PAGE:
From Irish News (Signs of a softening Market?).
Broadcasting giant ITV has revealed plans to cut spending on content this year as it warned that advertising revenues are set to fall by 8% in 2023.
The group behind hit TV shows such as I’m A Celebrity … Get Me Out Of Here! and Love Island said total advertising revenues fell 7% to £1.45 billion in the first nine months of 2023, despite edging up by 1% in the third quarter.
Total revenues lifted 1% to £2.98 billion in the period, however, as its studio and digital performance offset the drop in traditional TV ad demand.
ITV said a “challenging” economic backdrop will leave total ad revenues lower over the full year, with falls of 15% in November and between 10% and 15% in December compared with a year earlier, when demand was boosted by the Fifa World Cup.
As a result of the ad pressures, it said, content spend will be cut by £10 million to £1.29 billion in 2023, with plans to push this into next year instead.
Chief executive Dame Carolyn McCall said: “ITV continues to make good strategic progress despite the challenging macro environment which is impacting the advertising market and also the demand for content from free-to-air broadcasters in the UK and internationally.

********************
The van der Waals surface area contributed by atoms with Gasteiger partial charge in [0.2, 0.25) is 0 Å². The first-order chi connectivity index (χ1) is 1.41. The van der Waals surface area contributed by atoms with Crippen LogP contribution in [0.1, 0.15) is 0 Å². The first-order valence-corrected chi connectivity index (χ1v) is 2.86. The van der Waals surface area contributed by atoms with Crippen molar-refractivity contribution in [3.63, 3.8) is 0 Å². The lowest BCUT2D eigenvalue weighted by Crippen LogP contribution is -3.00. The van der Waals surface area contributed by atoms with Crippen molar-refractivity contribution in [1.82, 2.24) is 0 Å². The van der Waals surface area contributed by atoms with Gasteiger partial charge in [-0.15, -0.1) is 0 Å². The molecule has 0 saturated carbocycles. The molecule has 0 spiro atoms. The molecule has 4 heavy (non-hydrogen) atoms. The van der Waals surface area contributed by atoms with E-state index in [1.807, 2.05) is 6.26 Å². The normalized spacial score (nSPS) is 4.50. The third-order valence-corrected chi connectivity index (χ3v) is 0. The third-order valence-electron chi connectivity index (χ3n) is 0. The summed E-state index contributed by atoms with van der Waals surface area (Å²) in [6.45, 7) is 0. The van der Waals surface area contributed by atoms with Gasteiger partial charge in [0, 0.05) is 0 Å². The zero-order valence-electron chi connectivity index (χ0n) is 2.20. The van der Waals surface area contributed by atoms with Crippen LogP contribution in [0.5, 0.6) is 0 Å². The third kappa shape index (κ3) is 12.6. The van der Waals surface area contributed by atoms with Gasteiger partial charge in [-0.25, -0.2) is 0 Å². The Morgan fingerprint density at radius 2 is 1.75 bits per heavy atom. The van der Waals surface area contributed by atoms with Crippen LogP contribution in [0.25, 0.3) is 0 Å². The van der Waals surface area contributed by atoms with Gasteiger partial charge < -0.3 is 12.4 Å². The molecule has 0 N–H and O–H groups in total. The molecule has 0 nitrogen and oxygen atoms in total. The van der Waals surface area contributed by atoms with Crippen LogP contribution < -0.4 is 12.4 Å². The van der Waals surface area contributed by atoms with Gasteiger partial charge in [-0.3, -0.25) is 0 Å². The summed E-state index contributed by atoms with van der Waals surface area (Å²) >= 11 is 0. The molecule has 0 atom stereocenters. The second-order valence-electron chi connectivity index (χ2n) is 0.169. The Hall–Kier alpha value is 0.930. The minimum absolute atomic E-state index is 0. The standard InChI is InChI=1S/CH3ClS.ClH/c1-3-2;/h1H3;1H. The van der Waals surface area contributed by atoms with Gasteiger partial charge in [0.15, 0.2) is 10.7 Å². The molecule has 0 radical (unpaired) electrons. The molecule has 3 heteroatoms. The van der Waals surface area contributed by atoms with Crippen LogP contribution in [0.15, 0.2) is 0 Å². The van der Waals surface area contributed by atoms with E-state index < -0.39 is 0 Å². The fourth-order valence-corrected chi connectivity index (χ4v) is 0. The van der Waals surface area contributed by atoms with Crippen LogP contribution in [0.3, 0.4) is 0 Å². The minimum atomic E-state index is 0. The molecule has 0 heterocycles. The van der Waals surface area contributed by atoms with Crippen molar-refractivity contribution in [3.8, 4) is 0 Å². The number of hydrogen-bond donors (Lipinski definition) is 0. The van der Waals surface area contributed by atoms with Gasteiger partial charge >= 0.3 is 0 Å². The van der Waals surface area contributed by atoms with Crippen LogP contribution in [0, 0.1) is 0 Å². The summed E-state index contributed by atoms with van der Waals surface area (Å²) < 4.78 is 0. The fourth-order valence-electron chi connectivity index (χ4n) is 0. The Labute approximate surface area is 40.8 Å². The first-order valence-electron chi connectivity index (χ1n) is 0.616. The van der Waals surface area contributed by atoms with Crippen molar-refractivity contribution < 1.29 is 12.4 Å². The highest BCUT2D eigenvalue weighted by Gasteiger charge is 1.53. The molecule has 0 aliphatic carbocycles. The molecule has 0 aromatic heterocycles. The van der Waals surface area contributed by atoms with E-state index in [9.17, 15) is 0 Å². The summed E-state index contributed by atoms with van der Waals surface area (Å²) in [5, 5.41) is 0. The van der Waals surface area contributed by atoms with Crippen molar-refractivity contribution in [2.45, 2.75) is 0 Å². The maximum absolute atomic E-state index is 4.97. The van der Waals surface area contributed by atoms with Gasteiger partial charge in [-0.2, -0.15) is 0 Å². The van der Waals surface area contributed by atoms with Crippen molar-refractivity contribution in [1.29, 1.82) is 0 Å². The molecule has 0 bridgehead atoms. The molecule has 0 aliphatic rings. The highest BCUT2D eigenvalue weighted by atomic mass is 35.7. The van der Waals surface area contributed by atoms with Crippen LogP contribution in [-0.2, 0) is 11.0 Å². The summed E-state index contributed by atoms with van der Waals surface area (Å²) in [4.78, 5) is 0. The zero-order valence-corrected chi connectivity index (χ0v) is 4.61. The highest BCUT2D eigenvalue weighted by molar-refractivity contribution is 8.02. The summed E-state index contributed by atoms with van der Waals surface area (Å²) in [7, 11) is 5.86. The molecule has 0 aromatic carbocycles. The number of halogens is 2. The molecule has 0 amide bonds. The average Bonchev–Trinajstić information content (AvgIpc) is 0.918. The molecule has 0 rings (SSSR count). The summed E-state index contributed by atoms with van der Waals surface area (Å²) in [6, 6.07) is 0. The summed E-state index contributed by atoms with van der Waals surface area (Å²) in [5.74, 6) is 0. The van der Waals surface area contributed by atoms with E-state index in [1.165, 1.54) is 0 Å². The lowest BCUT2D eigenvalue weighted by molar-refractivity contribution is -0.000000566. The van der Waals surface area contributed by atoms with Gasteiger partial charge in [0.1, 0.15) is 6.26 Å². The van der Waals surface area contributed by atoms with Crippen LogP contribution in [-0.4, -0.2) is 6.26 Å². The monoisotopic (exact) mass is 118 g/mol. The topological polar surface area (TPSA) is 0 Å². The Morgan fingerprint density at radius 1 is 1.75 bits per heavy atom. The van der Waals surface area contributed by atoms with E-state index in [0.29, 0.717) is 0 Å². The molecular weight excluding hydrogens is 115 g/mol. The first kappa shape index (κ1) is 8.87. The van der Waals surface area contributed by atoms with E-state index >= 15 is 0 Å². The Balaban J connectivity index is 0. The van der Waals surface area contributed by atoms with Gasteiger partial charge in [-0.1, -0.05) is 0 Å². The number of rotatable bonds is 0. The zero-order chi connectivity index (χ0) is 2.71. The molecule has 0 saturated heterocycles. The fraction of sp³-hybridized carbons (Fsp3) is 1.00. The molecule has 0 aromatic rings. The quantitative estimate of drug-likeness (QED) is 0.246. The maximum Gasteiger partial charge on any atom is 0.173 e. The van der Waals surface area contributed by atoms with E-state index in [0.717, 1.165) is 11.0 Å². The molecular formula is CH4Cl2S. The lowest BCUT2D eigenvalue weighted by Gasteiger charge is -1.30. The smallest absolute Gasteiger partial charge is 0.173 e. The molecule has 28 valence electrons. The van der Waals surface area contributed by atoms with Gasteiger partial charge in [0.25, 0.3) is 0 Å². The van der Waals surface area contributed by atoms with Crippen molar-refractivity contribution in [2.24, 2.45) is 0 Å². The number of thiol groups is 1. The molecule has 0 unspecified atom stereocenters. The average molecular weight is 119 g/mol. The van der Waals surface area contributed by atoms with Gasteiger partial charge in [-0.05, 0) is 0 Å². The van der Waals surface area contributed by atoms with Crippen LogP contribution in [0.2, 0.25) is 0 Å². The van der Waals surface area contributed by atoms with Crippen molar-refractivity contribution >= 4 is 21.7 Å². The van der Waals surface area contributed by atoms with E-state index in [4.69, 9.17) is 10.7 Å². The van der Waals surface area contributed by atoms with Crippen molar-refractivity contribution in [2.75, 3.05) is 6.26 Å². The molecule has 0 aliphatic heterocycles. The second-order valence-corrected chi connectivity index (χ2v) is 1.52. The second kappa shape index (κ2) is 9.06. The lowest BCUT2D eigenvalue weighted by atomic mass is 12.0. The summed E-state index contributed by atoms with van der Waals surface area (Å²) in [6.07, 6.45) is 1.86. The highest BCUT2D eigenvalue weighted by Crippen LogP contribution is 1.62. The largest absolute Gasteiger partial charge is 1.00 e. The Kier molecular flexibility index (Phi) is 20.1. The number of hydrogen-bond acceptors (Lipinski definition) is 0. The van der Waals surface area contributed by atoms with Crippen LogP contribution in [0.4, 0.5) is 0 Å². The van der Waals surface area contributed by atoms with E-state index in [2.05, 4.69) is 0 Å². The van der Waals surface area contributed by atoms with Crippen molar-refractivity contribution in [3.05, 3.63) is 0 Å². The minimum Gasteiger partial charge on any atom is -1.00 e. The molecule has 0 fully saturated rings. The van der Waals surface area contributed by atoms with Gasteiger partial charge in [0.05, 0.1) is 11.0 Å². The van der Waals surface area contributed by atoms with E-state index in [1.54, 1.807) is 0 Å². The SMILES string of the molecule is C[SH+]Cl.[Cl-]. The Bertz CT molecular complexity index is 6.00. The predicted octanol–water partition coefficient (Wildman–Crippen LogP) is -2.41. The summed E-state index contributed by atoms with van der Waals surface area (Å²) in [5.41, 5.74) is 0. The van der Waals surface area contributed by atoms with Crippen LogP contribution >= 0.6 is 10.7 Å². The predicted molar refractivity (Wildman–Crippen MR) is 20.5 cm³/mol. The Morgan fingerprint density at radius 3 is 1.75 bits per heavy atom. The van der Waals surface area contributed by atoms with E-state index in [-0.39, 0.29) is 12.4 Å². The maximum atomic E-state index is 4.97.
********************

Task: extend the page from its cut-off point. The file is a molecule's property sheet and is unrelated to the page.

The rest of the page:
“We are on track to deliver £15 million of cost savings in 2023, as part of our previously announced £50 million cost saving target between 2023 and 2026.
“In addition, we will rephase £10 million of content spend from 2023 into 2024.”
Its studios arm, which also produces popular series such as The Voice, Queer Eye and Line Of Duty, delivered a 9% rise in revenues to £1.5 billion over the first nine months of 2023.
Its digital ad revenues in the wider business jumped 25%, while its content streaming hub, ITVX, helped wider digital turnover lift 23%.
But it said the content market is being held back in the short term by the US writers’ and actors’ strikes, which is set to hit 2024 revenues, deferring some of this into 2025.
It is expecting full-year studios revenue growth to pull back sharply to 3% in 2023, down from 19% in 2022.